Please explore our site and watch our animations to learn more about the chronic disease of Type 2 Diabetes Mellitis.

People are not born with Type 2 diabetes. You may have heard it called adult onset diabetes, insulin resistance, non-insulin dependant diabetes mellitus, prediabetes or borderline diabetes.


In the animation on this page you will meet Sarah. Like around 90% of diabetics, Sarah has Type 2 diabetes. Lately Sarah has been lacking energy, she’s sick of feeling tired. Sarah would like to put her diabetes in remission.

Remission would mean Sarah has normal fasting sugars, a HbA1c level of less than 6 and she would no longer need medication. Sarah would enjoy a long period without her Type 2 diabetes progressing.

The pancreas is an important organ that makes the hormone insulin. Insulin travels around the body and helps our cells use glucose as fuel.

In people with Type 2 diabetes insulin stops working properly and there may not be enough at the right times. This is called ‘insulin resistance’.

Obesity, hypertension and increased cholesterol are conditions associated with Type 2 diabetes. The disease can harm your heart, kidneys, eyes and feet.

Because Type 2 diabetes is more common in people with obesity or inactive patients, diet and exercise have continued to be the initial approach to treatment and later medication. Patients may be put on an effective medication and eventually insulin – but aren’t they resistant to insulin?

YES and so they need more insulin as the disease progresses.

Thin looking people can also get Type 2 diabetes. It’s because they have a high percentage of visceral fat which is hidden in the abdomen. (You can learn more about this in our Patient Learning).

After much research, scientists now believe Type 2 diabetes may begin in the ‘duodenum’ – a part of your stomach.

Evidence has been accumulated over many years. Patients whose duodenum was bypassed with surgery experienced instantaneous improvement in sugar control even before substantial weight loss has been achieved.

Minimally invasive Metabolic and diabetes surgery assists a person with Type 2 diabetes to lose large amounts of the fat build up in the body, particularly the ‘visceral’ fat around your major organs such as liver, kidneys, pancreas, intestines and heart. You can learn more about this type 2 diabetic in the Patient Learning section.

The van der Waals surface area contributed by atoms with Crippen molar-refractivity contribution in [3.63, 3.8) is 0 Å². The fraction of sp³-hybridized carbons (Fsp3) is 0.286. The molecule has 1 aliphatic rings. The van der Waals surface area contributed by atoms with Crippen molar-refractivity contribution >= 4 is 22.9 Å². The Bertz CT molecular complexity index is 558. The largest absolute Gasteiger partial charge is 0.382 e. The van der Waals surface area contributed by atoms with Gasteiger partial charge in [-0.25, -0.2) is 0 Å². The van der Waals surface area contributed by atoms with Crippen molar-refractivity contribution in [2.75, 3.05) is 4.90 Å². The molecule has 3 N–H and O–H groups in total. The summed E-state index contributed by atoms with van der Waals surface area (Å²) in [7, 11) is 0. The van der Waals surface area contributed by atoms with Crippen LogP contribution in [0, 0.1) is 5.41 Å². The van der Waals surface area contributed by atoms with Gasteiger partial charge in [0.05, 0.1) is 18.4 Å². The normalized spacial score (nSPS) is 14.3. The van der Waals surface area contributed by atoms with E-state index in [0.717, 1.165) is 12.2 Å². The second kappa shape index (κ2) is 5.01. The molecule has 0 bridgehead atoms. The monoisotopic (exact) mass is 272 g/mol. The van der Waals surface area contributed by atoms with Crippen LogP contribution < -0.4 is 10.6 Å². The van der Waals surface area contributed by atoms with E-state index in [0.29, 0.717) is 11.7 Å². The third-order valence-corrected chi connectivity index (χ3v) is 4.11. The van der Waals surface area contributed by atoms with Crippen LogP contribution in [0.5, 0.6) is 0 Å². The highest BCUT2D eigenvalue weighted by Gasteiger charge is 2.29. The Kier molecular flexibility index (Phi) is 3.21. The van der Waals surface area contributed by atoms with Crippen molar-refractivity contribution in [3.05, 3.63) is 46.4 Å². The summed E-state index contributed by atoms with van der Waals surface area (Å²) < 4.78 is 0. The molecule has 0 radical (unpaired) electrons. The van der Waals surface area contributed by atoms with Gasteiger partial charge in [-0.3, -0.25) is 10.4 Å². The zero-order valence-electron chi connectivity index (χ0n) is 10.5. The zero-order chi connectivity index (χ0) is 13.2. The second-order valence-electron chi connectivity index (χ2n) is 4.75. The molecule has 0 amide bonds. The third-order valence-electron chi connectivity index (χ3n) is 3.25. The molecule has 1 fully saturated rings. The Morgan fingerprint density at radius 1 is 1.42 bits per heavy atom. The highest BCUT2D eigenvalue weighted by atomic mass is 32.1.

After metabolic and diabetes surgery, type 2 diabetics experience less symptoms, and are able to self manage the disease with a healthy lifestyle, exercise, checking blood glucose levels every few days and regular checkups with their doctor.

Metabolic and diabetes surgery has been so successful for patients with Type 2 diabetes that global clinical guidelines have been developed.

These guidelines recommend that gastrointestinal operations originally intended for weight loss (Bariatric surgery) be used as standard treatment options for patients with Type 2 diabetes and obesity – including those with only mild obesity – and be referred to as metabolic surgery.

Find out more in our resource blog spaces right here on this web site www.type2diabetestreatment.com.au!

In addition to providing an effective treatment for Type 2 Diabetes, Metabolic and diabetes surgery provides an opportunity to advance diabetes research.

Want to know more? Register here to receive an information pack. You can also email info@type2diabetestreatment.com.au we’re here to answer your questions.

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The procedures discussed on this site are invasive procedures which carry risks. Before proceeding you should always discuss the implications of surgery with your GP or chosen Specialist Surgeon. A second opinion from an appropriately qualified health practitioner is recommended.

Positive outcomes of metabolic surgery are determined by a patient’s willingness to adopt lifestyle changes such as healthy eating and exercise, to seek the care of health professionals to manage their Type 2 diabetes, lifetime follow up with their surgeon and seek the care of a psychologist for mental health management and support where required or advised.

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